Seasoned watchers of India’s slow-moving defence procurement system noted the three-year anniversary earlier this year of its selection of the Dassault Rafale, at a time when a contract signature seemed to be barely a blip on the radar screen.
The Narendra Modi government appears to have shot down the lumbering medium multirole combat aircraft (MMRCA) programme run by its predecessor, instead preferring a swift engagement with its French counterpart. A contract could now be signed within months – but for just 36 Rafales, rather than a previously planned blockbuster buy of 126.
Despite the reduction in numbers, Modi’s decision is a tactical success for both sides. For Dassault, it keeps the momentum created by February’s export deal to provide 24 Rafales to Egypt, and the government-to-government business model will spare it the headaches associated with local production requirements that kept the MMRCA paperwork unsigned.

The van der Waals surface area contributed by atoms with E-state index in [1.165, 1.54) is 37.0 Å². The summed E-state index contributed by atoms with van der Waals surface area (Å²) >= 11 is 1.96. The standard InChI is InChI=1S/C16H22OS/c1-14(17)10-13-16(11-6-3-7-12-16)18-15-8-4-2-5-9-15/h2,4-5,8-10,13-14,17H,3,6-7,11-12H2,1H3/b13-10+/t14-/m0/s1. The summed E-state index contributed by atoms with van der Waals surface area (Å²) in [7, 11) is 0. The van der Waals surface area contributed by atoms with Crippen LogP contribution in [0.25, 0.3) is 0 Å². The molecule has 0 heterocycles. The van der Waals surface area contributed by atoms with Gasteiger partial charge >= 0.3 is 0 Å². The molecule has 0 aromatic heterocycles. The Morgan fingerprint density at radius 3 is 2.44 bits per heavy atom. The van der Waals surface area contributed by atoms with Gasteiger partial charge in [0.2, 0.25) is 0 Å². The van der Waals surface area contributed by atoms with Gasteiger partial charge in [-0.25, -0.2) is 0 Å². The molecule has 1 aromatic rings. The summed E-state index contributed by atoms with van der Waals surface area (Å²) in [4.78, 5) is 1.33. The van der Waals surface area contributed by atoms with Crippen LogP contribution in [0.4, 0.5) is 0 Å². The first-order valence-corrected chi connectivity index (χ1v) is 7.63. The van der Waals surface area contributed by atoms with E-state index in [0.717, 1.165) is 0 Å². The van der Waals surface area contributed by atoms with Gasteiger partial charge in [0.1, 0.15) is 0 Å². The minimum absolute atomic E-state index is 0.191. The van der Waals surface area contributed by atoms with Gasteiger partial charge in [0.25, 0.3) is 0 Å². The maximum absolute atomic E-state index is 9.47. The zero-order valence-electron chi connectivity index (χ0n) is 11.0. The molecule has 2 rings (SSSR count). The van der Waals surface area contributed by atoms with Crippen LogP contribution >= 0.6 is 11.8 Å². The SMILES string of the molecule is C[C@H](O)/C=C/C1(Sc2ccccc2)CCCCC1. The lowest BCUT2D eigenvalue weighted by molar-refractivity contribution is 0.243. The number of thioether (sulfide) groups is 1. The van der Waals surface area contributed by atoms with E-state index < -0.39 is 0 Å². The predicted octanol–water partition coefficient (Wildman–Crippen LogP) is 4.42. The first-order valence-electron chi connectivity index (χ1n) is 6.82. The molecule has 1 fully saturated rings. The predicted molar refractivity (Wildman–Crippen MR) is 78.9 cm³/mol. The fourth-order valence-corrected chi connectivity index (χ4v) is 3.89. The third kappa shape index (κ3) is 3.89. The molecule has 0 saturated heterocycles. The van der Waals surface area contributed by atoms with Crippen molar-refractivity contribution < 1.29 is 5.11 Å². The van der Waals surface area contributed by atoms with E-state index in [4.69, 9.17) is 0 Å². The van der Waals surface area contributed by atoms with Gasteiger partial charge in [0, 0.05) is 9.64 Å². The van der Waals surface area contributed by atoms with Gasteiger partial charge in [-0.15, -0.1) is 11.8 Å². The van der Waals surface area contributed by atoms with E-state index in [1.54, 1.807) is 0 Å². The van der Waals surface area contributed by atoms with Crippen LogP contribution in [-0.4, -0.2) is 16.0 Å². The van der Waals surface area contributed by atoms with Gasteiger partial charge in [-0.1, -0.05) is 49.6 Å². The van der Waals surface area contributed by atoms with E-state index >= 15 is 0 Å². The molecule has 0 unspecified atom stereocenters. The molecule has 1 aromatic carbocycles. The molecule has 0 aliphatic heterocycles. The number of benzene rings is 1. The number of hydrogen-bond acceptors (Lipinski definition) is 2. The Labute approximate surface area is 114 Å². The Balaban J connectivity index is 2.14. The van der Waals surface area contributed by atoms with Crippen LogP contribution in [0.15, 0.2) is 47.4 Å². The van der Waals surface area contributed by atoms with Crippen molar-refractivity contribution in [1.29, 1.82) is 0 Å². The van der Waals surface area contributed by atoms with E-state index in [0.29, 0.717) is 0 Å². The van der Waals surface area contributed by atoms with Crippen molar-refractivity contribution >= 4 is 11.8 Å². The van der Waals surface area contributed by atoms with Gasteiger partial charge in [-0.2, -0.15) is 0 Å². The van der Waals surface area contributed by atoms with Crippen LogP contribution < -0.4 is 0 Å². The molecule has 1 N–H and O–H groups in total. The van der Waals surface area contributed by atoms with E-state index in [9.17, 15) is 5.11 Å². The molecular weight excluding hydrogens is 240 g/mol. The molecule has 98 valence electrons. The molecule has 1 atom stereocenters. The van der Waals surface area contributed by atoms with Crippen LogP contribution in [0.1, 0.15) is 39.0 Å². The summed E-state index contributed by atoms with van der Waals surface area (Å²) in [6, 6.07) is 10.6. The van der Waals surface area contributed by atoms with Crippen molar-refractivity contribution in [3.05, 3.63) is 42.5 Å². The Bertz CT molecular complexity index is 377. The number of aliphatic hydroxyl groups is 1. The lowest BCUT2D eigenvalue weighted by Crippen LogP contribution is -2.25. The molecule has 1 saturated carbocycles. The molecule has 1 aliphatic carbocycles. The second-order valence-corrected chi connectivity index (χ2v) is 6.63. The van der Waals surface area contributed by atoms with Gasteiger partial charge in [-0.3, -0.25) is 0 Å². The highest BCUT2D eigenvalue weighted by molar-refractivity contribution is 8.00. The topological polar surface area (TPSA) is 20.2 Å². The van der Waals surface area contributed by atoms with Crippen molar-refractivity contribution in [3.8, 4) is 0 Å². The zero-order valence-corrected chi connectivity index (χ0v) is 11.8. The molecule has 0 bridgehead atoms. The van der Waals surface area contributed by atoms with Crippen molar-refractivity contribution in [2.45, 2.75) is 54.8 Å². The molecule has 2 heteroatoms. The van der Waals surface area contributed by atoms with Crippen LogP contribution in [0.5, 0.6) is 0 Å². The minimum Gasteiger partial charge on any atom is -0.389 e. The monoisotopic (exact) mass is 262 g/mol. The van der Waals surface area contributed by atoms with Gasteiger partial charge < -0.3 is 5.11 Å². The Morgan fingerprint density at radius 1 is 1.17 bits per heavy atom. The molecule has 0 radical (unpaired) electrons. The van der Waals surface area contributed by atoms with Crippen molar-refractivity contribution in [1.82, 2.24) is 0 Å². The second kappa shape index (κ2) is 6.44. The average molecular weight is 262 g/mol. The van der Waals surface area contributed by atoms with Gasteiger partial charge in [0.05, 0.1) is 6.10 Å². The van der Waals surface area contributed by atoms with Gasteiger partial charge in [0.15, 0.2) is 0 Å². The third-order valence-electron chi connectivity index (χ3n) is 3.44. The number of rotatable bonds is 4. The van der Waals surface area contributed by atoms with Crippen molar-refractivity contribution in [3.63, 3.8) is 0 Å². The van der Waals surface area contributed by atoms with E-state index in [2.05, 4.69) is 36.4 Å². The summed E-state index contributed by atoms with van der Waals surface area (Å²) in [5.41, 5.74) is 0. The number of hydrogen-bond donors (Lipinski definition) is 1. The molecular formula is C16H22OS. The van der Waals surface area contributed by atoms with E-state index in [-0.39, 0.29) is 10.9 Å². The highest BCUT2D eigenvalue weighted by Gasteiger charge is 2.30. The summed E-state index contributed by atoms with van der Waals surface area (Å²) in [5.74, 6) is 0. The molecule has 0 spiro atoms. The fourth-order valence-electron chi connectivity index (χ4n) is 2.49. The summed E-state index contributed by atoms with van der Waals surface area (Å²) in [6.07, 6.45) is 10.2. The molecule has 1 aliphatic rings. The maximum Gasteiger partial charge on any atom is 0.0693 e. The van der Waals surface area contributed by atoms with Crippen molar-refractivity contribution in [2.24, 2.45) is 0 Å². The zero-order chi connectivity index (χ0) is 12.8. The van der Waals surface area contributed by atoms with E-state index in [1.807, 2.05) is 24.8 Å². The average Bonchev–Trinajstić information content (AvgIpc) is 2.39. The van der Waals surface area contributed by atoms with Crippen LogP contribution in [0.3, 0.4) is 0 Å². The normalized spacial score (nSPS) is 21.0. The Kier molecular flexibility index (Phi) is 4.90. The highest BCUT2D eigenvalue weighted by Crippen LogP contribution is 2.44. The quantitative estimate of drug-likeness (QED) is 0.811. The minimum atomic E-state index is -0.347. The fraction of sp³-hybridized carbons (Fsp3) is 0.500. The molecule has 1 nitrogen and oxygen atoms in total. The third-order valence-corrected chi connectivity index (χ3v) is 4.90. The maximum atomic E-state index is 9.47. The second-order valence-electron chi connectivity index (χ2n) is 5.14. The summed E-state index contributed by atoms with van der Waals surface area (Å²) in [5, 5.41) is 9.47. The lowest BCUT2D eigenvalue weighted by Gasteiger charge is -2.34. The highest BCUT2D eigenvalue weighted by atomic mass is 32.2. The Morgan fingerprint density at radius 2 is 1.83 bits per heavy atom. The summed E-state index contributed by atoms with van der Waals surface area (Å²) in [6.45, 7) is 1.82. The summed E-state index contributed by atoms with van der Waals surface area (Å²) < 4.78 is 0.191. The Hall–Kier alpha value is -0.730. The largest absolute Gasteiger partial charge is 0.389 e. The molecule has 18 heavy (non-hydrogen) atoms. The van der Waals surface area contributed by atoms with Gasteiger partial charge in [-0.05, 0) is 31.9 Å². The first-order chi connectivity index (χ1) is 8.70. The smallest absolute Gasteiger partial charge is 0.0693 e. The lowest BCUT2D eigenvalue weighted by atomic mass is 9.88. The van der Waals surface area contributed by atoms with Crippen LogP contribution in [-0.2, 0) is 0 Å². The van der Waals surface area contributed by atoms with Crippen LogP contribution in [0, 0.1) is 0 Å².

India’s air force can field an advanced model with the assurance of assembly being performed by an original equipment manufacturer, and park up more of its ailing MiG-21s sooner. The French-built fighters could be followed by further batches, or joined in formation by cheaper, single-engined companions. This latter suggestion is certain to prompt a whole new dogfight, with types like the Saab Gripen sure to be in the mix.